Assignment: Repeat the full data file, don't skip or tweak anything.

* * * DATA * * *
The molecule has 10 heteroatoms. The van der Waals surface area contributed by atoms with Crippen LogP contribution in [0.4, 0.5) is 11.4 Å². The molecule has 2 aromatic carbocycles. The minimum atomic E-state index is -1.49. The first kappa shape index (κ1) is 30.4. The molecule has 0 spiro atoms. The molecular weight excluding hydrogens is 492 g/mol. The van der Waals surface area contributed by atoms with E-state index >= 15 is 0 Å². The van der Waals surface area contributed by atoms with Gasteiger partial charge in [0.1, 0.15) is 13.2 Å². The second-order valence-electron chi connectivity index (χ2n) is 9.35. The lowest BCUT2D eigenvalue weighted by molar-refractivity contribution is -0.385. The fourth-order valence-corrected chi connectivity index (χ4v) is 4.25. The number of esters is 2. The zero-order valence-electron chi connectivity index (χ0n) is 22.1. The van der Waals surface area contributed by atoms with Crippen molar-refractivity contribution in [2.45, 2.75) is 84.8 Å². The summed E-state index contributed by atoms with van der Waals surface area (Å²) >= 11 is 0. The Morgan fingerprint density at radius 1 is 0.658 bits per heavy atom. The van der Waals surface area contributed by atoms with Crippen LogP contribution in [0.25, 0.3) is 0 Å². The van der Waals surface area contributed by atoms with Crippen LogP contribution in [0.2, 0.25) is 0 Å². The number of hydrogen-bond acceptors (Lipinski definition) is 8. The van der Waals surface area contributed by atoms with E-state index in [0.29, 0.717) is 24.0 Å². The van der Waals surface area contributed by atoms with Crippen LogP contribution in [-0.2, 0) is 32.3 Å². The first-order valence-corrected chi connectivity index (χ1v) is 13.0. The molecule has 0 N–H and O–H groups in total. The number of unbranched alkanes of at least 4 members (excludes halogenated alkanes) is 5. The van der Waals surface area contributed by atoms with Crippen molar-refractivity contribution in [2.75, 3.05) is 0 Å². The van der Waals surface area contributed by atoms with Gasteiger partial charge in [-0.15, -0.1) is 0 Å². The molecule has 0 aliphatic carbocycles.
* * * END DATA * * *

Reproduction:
The molecule has 10 heteroatoms. The van der Waals surface area contributed by atoms with Crippen LogP contribution in [0.4, 0.5) is 11.4 Å². The molecule has 2 aromatic carbocycles. The minimum atomic E-state index is -1.49. The first kappa shape index (κ1) is 30.4. The molecule has 0 spiro atoms. The molecular weight excluding hydrogens is 492 g/mol. The van der Waals surface area contributed by atoms with E-state index >= 15 is 0 Å². The van der Waals surface area contributed by atoms with Gasteiger partial charge in [0.1, 0.15) is 13.2 Å². The second-order valence-electron chi connectivity index (χ2n) is 9.35. The lowest BCUT2D eigenvalue weighted by molar-refractivity contribution is -0.385. The fourth-order valence-corrected chi connectivity index (χ4v) is 4.25. The number of esters is 2. The zero-order valence-electron chi connectivity index (χ0n) is 22.1. The van der Waals surface area contributed by atoms with Crippen molar-refractivity contribution in [2.45, 2.75) is 84.8 Å². The summed E-state index contributed by atoms with van der Waals surface area (Å²) >= 11 is 0. The Morgan fingerprint density at radius 1 is 0.658 bits per heavy atom. The van der Waals surface area contributed by atoms with Crippen LogP contribution in [0.25, 0.3) is 0 Å². The van der Waals surface area contributed by atoms with Crippen LogP contribution in [0.2, 0.25) is 0 Å². The number of hydrogen-bond acceptors (Lipinski definition) is 8. The van der Waals surface area contributed by atoms with E-state index in [0.29, 0.717) is 24.0 Å². The van der Waals surface area contributed by atoms with Crippen LogP contribution in [-0.2, 0) is 32.3 Å². The first-order valence-corrected chi connectivity index (χ1v) is 13.0. The molecule has 0 N–H and O–H groups in total. The number of unbranched alkanes of at least 4 members (excludes halogenated alkanes) is 5. The van der Waals surface area contributed by atoms with Crippen molar-refractivity contribution in [2.75, 3.05) is 0 Å². The van der Waals surface area contributed by atoms with Gasteiger partial charge in [-0.15, -0.1) is 0 Å². The molecule has 0 aliphatic carbocycles.